Tips on What To Smoke In Your New Barrel Smoker

What To Smoke In a Barrel Smoker

Love smoked meat? You’re not alone. Americans all over the country have been serving up delicious helpings of smoked barbecue and meat for hundreds of years. And while the only thing that is at all more American than barbecue might be hot dogs and hamburgers on the grill (which, despite what many people will tell you…is NOT barbecue).

If you’ve ever wanted to get into barbecue and have done your research into what the best kind of smoker is, you may have settled upon the barrel smoker – also known as the Ugly Drum Smoker. This smoker style is about as simple as it gets – oftentimes nothing more than an old food-grade oil drum and grate on which to put your hunk of meat. That means it’s an excellent DIY solution to your lack of smoker (though there are some great barrel smokers out there at affordable prices).

But now that you have one…what are you going to make with it? Here are some of the best things you can make on your new barrel smoker – some traditional, some a bit unexpected.


Brisket is often considered the king of barbecue meats, so of course, it’s one of the first cuts of meat you should try smoking in your new barrel smoker. A 10-12-pound brisket smoked slowly over hickory or maple hardwood, should take about 12 hours in a good barrel smoker – which generally cooks faster and more consistently than other smoker types. Serve with the barbecue sauce of your choice.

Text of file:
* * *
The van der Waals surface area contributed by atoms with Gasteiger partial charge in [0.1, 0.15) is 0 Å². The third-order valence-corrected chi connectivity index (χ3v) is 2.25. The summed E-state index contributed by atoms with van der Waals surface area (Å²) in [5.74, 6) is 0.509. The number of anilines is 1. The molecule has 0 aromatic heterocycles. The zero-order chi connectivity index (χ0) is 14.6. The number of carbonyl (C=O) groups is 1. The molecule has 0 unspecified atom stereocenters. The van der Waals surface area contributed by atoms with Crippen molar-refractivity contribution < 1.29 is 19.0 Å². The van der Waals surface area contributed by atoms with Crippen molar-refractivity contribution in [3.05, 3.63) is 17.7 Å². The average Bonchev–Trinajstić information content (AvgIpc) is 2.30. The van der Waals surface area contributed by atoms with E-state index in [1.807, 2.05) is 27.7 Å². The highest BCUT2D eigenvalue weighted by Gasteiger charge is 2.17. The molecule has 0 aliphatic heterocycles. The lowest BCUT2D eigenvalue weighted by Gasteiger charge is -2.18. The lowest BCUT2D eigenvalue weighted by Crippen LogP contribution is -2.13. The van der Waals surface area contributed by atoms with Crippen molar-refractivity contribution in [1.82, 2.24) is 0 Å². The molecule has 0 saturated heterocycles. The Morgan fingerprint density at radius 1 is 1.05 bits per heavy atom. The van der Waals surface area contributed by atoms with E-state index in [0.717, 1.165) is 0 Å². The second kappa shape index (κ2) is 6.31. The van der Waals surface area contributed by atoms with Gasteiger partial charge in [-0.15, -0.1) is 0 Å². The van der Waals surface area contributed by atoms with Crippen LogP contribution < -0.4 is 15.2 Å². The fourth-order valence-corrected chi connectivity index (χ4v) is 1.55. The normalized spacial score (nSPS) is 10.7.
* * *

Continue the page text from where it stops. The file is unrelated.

Pulled Pork Butt

Brisket may the #1 barbecue cut of choice for most, but pulled pork is a Southern delicacy – and a close second in popularity. Pork butt is also a bit easier to smoke, as it’s much fattier and more resilient than brisket…so you can smoke it at a higher temp without risk of drying it out too quickly. A smaller pork might be done in 5-6 hours on a good Ugly Drum Smoker, making it a great choice for beginners.

The best wood for smoking pork butt over is hickory or oak. Apple is also a great choice; thanks to the touch of sweetness it adds. Be sure to season the pork butt liberally with a classic mix of salt, pepper, cayenne and paprika…and once it’s done, serve with some classic Carolina Gold or vinegar sauce.


Most people never realize that smoked cheese is a delicacy – and can be easily made in no time on that new backyard smoker. The best cheeses for smoking are hard cheeses like cheddar, pepper jack, and gouda – but softer cheeses like mozzarella can be delicious too.

To smoke a cheese, simply place it on the grates – cut into 2-3” blocks if needed – and run your smoker just under 90F. That’s pretty low – so you’ll need to build a low fire and get a good meat thermometer to monitor that temperature.


Smoked, dried tomatoes are delicious – and great way to add some fun, unique zing to an everyday staple. Go ahead and cut some Roma tomatoes into wedges and place them – cut side up – on the smoker grates or on a pizza pan. Keep the smoker temperature steady at about 225-250F and smoke those tomatoes for about 30-40 minutes. Hickory, applewood or cherry are the wood of choice for smoked tomatoes.

You can also check our recipe and tips for smoking whole chicken.